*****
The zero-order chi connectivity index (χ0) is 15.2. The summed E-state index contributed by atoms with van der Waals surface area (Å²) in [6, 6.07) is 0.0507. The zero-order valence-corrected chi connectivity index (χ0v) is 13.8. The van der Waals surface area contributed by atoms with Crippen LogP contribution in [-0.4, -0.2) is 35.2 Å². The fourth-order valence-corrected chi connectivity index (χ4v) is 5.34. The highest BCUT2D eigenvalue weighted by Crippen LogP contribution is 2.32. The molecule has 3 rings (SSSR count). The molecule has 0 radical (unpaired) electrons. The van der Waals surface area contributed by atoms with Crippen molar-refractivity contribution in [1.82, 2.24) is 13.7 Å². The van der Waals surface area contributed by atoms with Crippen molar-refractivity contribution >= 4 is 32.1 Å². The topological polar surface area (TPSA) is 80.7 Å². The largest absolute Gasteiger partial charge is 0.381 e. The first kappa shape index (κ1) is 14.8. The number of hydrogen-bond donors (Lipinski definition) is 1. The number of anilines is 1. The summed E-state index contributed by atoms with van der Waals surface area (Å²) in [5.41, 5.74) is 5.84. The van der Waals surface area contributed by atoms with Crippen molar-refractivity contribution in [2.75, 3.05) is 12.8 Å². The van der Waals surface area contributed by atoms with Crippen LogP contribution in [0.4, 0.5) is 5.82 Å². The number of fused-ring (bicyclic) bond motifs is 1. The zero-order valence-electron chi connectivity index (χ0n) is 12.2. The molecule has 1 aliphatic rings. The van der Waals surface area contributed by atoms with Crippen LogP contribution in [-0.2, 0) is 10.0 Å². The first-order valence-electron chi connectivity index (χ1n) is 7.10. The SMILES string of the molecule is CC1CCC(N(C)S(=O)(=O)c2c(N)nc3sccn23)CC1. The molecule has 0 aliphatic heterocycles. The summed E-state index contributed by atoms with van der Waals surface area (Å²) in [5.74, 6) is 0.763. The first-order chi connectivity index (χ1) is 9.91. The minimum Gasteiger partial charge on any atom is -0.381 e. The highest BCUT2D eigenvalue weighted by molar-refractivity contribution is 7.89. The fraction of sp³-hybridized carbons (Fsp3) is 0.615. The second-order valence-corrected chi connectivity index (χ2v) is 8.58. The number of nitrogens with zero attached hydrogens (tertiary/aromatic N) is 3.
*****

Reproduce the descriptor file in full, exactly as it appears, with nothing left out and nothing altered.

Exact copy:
The zero-order chi connectivity index (χ0) is 15.2. The summed E-state index contributed by atoms with van der Waals surface area (Å²) in [6, 6.07) is 0.0507. The zero-order valence-corrected chi connectivity index (χ0v) is 13.8. The van der Waals surface area contributed by atoms with Crippen LogP contribution in [-0.4, -0.2) is 35.2 Å². The fourth-order valence-corrected chi connectivity index (χ4v) is 5.34. The highest BCUT2D eigenvalue weighted by Crippen LogP contribution is 2.32. The molecule has 3 rings (SSSR count). The molecule has 0 radical (unpaired) electrons. The van der Waals surface area contributed by atoms with Crippen molar-refractivity contribution in [1.82, 2.24) is 13.7 Å². The van der Waals surface area contributed by atoms with Crippen molar-refractivity contribution >= 4 is 32.1 Å². The topological polar surface area (TPSA) is 80.7 Å². The largest absolute Gasteiger partial charge is 0.381 e. The first kappa shape index (κ1) is 14.8. The number of hydrogen-bond donors (Lipinski definition) is 1. The number of anilines is 1. The summed E-state index contributed by atoms with van der Waals surface area (Å²) in [5.41, 5.74) is 5.84. The van der Waals surface area contributed by atoms with Crippen molar-refractivity contribution in [2.75, 3.05) is 12.8 Å². The van der Waals surface area contributed by atoms with Crippen LogP contribution in [0.4, 0.5) is 5.82 Å². The number of fused-ring (bicyclic) bond motifs is 1. The zero-order valence-electron chi connectivity index (χ0n) is 12.2. The molecule has 1 aliphatic rings. The van der Waals surface area contributed by atoms with Crippen LogP contribution in [-0.2, 0) is 10.0 Å². The first-order valence-electron chi connectivity index (χ1n) is 7.10. The SMILES string of the molecule is CC1CCC(N(C)S(=O)(=O)c2c(N)nc3sccn23)CC1. The molecule has 0 aliphatic heterocycles. The summed E-state index contributed by atoms with van der Waals surface area (Å²) in [5.74, 6) is 0.763. The first-order chi connectivity index (χ1) is 9.91. The minimum Gasteiger partial charge on any atom is -0.381 e. The highest BCUT2D eigenvalue weighted by molar-refractivity contribution is 7.89. The fraction of sp³-hybridized carbons (Fsp3) is 0.615. The second-order valence-corrected chi connectivity index (χ2v) is 8.58. The number of nitrogens with zero attached hydrogens (tertiary/aromatic N) is 3.